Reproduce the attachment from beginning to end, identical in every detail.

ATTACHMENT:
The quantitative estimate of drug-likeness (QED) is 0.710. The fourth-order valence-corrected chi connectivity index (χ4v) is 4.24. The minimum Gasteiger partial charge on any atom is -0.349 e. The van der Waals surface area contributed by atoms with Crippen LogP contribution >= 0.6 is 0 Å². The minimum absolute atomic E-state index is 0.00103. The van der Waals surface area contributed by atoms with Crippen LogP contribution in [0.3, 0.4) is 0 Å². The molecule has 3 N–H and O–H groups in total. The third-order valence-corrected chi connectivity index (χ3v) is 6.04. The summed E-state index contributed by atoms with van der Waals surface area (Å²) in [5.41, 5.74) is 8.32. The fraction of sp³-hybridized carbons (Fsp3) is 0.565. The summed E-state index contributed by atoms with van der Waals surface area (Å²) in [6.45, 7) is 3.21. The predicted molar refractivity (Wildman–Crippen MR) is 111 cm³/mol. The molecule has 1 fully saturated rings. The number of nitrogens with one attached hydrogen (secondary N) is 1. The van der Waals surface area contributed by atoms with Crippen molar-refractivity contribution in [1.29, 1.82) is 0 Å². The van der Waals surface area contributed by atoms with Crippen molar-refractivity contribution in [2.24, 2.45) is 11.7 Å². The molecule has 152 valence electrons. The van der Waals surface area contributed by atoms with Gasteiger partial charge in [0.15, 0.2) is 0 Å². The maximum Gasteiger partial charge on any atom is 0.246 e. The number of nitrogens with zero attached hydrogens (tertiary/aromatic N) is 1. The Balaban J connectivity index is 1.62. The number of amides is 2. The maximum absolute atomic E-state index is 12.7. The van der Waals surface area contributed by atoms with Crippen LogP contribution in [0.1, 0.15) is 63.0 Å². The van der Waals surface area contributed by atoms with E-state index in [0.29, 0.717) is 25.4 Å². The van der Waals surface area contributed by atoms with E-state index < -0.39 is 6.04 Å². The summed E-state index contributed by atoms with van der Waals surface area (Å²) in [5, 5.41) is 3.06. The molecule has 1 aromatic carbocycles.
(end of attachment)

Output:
The quantitative estimate of drug-likeness (QED) is 0.710. The fourth-order valence-corrected chi connectivity index (χ4v) is 4.24. The minimum Gasteiger partial charge on any atom is -0.349 e. The van der Waals surface area contributed by atoms with Crippen LogP contribution >= 0.6 is 0 Å². The minimum absolute atomic E-state index is 0.00103. The van der Waals surface area contributed by atoms with Crippen LogP contribution in [0.3, 0.4) is 0 Å². The molecule has 3 N–H and O–H groups in total. The third-order valence-corrected chi connectivity index (χ3v) is 6.04. The summed E-state index contributed by atoms with van der Waals surface area (Å²) in [5.41, 5.74) is 8.32. The fraction of sp³-hybridized carbons (Fsp3) is 0.565. The summed E-state index contributed by atoms with van der Waals surface area (Å²) in [6.45, 7) is 3.21. The predicted molar refractivity (Wildman–Crippen MR) is 111 cm³/mol. The molecule has 1 fully saturated rings. The number of nitrogens with one attached hydrogen (secondary N) is 1. The van der Waals surface area contributed by atoms with Crippen molar-refractivity contribution in [1.29, 1.82) is 0 Å². The van der Waals surface area contributed by atoms with Crippen molar-refractivity contribution in [2.24, 2.45) is 11.7 Å². The molecule has 152 valence electrons. The van der Waals surface area contributed by atoms with Gasteiger partial charge in [0.15, 0.2) is 0 Å². The maximum Gasteiger partial charge on any atom is 0.246 e. The number of nitrogens with zero attached hydrogens (tertiary/aromatic N) is 1. The Balaban J connectivity index is 1.62. The number of amides is 2. The maximum absolute atomic E-state index is 12.7. The van der Waals surface area contributed by atoms with Crippen LogP contribution in [0.1, 0.15) is 63.0 Å². The van der Waals surface area contributed by atoms with E-state index in [0.29, 0.717) is 25.4 Å². The van der Waals surface area contributed by atoms with E-state index < -0.39 is 6.04 Å². The summed E-state index contributed by atoms with van der Waals surface area (Å²) in [5, 5.41) is 3.06. The molecule has 1 aromatic carbocycles.